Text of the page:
Moody, 43, is from a family with a lengthy history in the legal profession. After earning bachelor’s and master’s degrees in accounting and a law degree from the University of Florida and later a master’s of law in international law at the Stetson University College of Law, she practiced commercial litigation at Holland & Knight.
She later joined the U.S. Attorney’s Office as a federal prosecutor. Her husband, Justin, is a federal law-enforcement agent. The Moodys have two sons. In 2006, she was elected to the circuit court in Hillsborough County.
With more than $6 million spent by the campaigns and related political committees, the mounting acrimony has elevated what was already one of the biggest races in the primaries.
Moody said she has the background to run the attorney general’s office, which is why she’s drawn the support of Bondi and nearly every top elected law-enforcement official in the state.
“I think voters are looking for a leader, someone that shares their same political and philosophical views,” Moody said. “I’m a conservative, but I’m also someone who has experience prosecuting cases. … There is no question who those in law enforcement support.”
White points to his conservative “track record” as what differentiates him from Moody.
“Voters want a principled conservative that can be trusted to support the president,” White said. “I have a clear voting track record that can be examined. I believe the office is best served by a conservative, and constitutional rule of law is a matter that until my dying breath, as long as the voters trust me, is something I’m going to stand up to fight for.”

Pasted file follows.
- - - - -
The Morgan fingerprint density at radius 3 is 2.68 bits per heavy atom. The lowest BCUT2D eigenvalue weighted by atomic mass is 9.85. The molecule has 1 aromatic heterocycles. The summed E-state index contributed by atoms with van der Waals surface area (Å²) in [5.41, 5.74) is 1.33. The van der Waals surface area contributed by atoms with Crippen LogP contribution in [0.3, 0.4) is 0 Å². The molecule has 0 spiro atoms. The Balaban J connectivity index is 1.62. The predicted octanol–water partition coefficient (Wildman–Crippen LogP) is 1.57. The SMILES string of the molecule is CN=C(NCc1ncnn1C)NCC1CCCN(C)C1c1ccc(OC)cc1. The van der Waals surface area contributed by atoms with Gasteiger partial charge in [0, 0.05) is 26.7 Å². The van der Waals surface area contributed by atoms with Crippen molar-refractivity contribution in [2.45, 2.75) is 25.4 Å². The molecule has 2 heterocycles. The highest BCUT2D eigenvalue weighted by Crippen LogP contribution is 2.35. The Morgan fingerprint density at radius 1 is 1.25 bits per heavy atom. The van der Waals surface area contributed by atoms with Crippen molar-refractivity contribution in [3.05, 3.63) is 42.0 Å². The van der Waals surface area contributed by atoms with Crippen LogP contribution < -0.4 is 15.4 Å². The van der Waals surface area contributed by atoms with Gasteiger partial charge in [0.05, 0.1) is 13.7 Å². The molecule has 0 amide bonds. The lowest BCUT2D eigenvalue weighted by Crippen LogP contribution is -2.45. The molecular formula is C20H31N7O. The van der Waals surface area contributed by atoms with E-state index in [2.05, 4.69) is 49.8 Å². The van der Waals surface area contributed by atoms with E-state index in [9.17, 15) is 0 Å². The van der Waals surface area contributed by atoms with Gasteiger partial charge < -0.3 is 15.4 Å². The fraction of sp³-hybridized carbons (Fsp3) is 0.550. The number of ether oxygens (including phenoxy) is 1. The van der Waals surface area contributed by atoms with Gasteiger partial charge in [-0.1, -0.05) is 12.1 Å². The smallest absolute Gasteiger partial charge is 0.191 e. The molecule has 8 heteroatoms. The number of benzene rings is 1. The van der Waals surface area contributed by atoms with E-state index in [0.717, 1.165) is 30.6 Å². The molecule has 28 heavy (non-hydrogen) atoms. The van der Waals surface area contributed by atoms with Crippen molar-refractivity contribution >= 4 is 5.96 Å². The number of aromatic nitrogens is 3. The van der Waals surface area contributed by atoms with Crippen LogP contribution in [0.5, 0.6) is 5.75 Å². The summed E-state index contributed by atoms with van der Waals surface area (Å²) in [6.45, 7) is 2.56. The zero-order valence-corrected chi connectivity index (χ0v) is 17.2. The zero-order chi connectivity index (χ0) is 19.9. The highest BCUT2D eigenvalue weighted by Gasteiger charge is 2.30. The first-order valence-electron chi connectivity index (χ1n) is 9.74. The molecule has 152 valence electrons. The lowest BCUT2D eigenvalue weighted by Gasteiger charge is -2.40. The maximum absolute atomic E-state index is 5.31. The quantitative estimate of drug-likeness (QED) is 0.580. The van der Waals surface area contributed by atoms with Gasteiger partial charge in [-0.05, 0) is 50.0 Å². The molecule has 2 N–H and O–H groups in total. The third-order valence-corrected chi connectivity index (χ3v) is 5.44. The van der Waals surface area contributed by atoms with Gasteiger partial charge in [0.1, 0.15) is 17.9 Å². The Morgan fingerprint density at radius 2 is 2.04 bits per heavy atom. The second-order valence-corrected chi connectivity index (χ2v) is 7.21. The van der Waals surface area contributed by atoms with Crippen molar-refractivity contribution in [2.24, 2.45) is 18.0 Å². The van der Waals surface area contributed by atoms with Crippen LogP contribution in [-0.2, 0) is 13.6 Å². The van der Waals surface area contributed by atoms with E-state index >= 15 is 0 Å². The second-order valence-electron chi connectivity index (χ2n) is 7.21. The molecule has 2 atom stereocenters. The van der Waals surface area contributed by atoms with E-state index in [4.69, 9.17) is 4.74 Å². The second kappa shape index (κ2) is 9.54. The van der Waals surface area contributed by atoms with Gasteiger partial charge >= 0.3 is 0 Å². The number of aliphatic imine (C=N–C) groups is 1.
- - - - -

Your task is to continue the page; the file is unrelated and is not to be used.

Both would follow Bondi by refusing to join a coalition of states suing the Trump administration over the separation of undocumented immigrant families. They also support her decision to take five of the nation’s largest opioid manufacturers and four distributors to court.
White and Moody both oppose a measure on the November ballot known as Amendment 4, which, if approved, would automatically restore voting rights to felons who have served their sentences.
Also, they disagree with Bondi over the state’s arguments that a 19-year-old Alachua County woman should not be able to remain anonymous in a National Rifle Association challenge to a new state gun restriction.
The NRA challenged part of a broad school-safety law passed after the Feb. 14 mass shooting at Marjory Stoneman Douglas High School in Broward County. The disputed part of the law raises from 18 to 21 the minimum age to buy rifles and other long guns in Florida.
The Alachua County teen has sought to join the lawsuit and remain anonymous. White voted against the law, questioning the new gun restrictions.
“I firmly believe it went too far in infringing on the Second Amendment rights of law-abiding citizens,” White said.
Moody also said she wouldn’t have backed the measure due to the provision related to the age of gun buyers.
“There are, however, parts of the act that I agree with. I support the hardening of our schools, expanding law enforcement's presence and role on campus, and providing more mental health screening and treatment to students,” Moody said.